§ Motion made, and Question proposed,
§ That the Asian Development Bank (Additional Contributions) Order 1972, a draft of which was laid before this House on 17th May, be approved.—[Mr. Wood.]
§ Mr. Speaker
It would be for the convenience of the House to take at the same time the following:That the Asian Development Bank (Extension of Limit on Guarantees) Order 1972, a draft of which was laid before this House on 17th May, be approved.
§ 9.59 p.m.
§ Mr. George Cunningham (Islington, South-West)
Neither of the orders which we are considering together is likely to be regarded as controversial, except conceivably by hon. Gentlemen opposite who always oppose any increase in aid funds. They certainly will not be regarded as controversial by the Opposition.
We do not have many opportunities to discuss aid matters and we should make the maximum possible use of this opportunity. I hope that the Minister in winding up the debate will give us more of the background to the orders than is available in the explanatory notes. May I take the opportunity to plead with him to maximise the background information which is provided by the Government when they bring forward orders on other legislative instruments before the House?
It is important that we should be given the maximum background information before the discussion of an order because there is not involved in an order the sort of to-ing and fro-ing that takes place when the House discusses legislation proper. It is difficult on the basis of explanatory notes to make out what is the case for the provisions. It would be helpful if it were a Government practice when bringing an order before the House to table a much fuller explanation than is normal or to volunteer background notes to the House informally. I do not intend this as a criticism of the Minister since what I am suggesting is not common practice. However, I believe that it would be a good thing if it were to become common practice.
I can pass briefly over the order relating to guarantees. The rise in the scale 1140 of guarantees for which the Minister is asking is certainly large—from £5 million to £25 million. I understand that this is due to the necessity to cover both the increase in the contribution by Hong Kong and any other dependent territory which might make a contribution to the Bank and also any loans—there is already at least one—from the Asian Development Bank to the Government of a dependent territory.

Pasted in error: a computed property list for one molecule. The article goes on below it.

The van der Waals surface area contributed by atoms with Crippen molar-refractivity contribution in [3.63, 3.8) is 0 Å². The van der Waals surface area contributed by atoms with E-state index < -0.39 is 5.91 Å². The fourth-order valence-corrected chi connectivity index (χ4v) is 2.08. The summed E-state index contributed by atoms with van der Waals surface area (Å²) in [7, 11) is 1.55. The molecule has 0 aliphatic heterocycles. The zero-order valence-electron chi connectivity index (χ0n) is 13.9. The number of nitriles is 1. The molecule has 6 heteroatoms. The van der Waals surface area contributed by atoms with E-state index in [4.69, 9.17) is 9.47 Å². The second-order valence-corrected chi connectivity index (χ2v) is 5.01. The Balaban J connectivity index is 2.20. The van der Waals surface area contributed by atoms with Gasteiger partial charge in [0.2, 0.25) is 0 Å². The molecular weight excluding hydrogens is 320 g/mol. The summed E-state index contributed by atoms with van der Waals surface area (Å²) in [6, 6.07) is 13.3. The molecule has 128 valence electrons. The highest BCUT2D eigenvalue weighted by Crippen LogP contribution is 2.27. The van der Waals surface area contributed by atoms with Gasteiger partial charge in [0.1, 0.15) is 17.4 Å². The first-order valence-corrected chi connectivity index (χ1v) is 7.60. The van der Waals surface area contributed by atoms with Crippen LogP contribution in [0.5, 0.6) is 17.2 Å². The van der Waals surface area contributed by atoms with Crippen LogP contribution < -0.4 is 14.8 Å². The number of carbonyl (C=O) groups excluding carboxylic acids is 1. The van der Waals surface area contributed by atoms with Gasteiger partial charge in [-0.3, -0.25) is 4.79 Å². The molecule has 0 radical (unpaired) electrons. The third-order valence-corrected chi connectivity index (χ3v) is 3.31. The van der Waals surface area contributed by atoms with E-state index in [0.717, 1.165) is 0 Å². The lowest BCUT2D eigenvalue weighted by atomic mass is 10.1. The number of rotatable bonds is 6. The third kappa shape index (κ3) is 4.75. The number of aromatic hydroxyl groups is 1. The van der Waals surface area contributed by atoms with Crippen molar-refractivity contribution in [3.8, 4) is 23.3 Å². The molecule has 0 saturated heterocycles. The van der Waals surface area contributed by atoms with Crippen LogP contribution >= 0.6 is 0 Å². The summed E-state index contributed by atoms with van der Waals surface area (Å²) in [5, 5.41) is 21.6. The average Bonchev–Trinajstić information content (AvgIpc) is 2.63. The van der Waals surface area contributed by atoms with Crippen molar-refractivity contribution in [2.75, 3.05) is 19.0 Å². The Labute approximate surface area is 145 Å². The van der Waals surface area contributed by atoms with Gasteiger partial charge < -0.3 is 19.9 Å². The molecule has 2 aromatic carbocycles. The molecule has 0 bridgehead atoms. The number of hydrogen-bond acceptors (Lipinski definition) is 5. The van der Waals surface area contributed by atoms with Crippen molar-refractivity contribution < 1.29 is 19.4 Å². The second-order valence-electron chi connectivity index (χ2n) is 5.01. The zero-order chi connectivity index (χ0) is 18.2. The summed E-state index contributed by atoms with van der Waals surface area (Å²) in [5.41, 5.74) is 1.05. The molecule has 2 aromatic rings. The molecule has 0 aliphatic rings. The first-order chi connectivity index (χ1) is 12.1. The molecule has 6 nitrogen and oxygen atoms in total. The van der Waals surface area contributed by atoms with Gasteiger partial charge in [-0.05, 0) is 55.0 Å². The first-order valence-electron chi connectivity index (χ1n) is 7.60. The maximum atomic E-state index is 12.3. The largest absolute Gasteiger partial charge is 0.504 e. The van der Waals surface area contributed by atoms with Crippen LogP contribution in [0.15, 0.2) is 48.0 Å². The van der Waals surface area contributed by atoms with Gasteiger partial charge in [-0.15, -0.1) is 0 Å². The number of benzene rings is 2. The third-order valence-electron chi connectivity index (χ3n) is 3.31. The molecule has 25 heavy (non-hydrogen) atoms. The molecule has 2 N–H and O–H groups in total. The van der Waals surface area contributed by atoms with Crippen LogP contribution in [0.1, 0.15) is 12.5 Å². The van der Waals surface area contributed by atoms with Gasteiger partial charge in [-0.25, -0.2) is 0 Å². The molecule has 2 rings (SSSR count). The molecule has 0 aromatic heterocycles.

It is unlikely in present circumstances that the British guarantee would have to operate. However, I hope the Minister will not forget that the British connection with Hong Kong can hardly be regarded as assured for all times. Private investors in Hong Kong recognise the peculiar nature of the risk and make sure that they get out their profits fat and fast. I should not like to think that private investors were being assisted in private maximisation payments by ADB lending which, in the end, might have to be paid back by the British taxpayer if the Chinese, with or without our consent, ever moved into Hong Kong.
Could we be told tonight what the ADB loan to Hong Kong will be used for—whether it is to be used for the benefit of well-off investors in Hong Kong or for the millions of our subjects in Hong Kong who over the years have had a raw deal compared with the citizens of most British colonies? Secondly, will he assure the House that Hong Kong's dangerous position will be borne in mind whenever he takes on a guarantee of contributions either by Hong Kong to the Bank or loans from the Bank to the Government of Hong Kong?
The other order is the main order. It will allow us to participate in an increase in the capital stock of the Bank to the tune of 150 per cent. of our present contribution.
I have a number of relatively detailed points to put to the Minister to which I should like replies, either tonight or later. The first is that when Britain first undertook to make a contribution to the Bank it was at first intended to be very low. I believe that the figure was 10 million dollars instead of the ultimate figure of 30 million dollars. It was the Americans who pushed us up from the lower figure. They twisted our arms. My recollection 1141 is there was a quid pro quo. We tried to get the Americans to agree to chip in some of their money to the IDC. I do not know whether that ever materialised or whether it was in the nature of a formal commitment. It was thought at the time to be reasonable that, since we were making a larger contribution in an area where the primary interest was that of the United States, in return they should make a contribution to our equivalent organisation operating in West Africa. Perhaps the Minister will be able to say whether anything came of that.
Secondly, perhaps the right hon. Gentleman can say just how clear it is that the Americans will come up with their money. If Congress is going through a sufficiently deep fit of the blues about aid at the moment it is possible that the Americans will not come up with their 300 million dollars. If they do not and if one or two other significant contributors do not, I understand that our obligation will not be activated since it is subject to a billion dollar minimum "trigger". Nevertheless, since we are agreeing to this order, the Minister ought to tell us whether the two major donors, Japan and the United States, are fairly certain to agree to make their contributions.
Thirdly, I take this opportunity to ask the Minister about an item which appears under the heading of the Asian Development Bank in the Estimates which the right hon. Gentleman presented to the House recently. We are proposing to spend £1,000 on a gift to the new building of the ADB in Manila. That item is classified as overseas aid. It is not overseas aid. I do not know what we have it in mind to give. It may be some crystal ashtrays for the new building. Nevertheless, such a gift is not overseas aid.